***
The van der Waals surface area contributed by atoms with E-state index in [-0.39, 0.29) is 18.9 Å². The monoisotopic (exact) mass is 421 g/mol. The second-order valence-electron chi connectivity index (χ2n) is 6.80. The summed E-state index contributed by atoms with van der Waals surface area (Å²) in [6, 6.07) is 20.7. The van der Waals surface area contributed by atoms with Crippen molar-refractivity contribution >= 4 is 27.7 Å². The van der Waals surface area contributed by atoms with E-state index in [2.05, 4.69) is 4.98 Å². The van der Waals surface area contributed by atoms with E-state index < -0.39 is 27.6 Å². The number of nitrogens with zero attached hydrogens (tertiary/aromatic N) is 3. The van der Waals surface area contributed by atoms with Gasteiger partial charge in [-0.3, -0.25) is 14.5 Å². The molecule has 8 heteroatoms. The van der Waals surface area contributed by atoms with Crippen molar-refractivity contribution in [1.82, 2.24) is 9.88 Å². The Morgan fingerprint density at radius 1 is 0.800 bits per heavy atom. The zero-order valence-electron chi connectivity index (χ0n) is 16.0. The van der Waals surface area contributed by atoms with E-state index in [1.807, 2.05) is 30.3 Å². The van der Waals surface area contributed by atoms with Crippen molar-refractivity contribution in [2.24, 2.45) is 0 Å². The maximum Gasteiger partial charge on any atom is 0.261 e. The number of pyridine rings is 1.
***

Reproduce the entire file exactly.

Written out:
The van der Waals surface area contributed by atoms with E-state index in [-0.39, 0.29) is 18.9 Å². The monoisotopic (exact) mass is 421 g/mol. The second-order valence-electron chi connectivity index (χ2n) is 6.80. The summed E-state index contributed by atoms with van der Waals surface area (Å²) in [6, 6.07) is 20.7. The van der Waals surface area contributed by atoms with Crippen molar-refractivity contribution >= 4 is 27.7 Å². The van der Waals surface area contributed by atoms with E-state index in [2.05, 4.69) is 4.98 Å². The van der Waals surface area contributed by atoms with E-state index < -0.39 is 27.6 Å². The number of nitrogens with zero attached hydrogens (tertiary/aromatic N) is 3. The van der Waals surface area contributed by atoms with Gasteiger partial charge in [-0.3, -0.25) is 14.5 Å². The molecule has 8 heteroatoms. The van der Waals surface area contributed by atoms with Crippen molar-refractivity contribution in [1.82, 2.24) is 9.88 Å². The Morgan fingerprint density at radius 1 is 0.800 bits per heavy atom. The zero-order valence-electron chi connectivity index (χ0n) is 16.0. The van der Waals surface area contributed by atoms with E-state index in [1.807, 2.05) is 30.3 Å². The van der Waals surface area contributed by atoms with Crippen molar-refractivity contribution in [2.24, 2.45) is 0 Å². The maximum Gasteiger partial charge on any atom is 0.261 e. The number of pyridine rings is 1.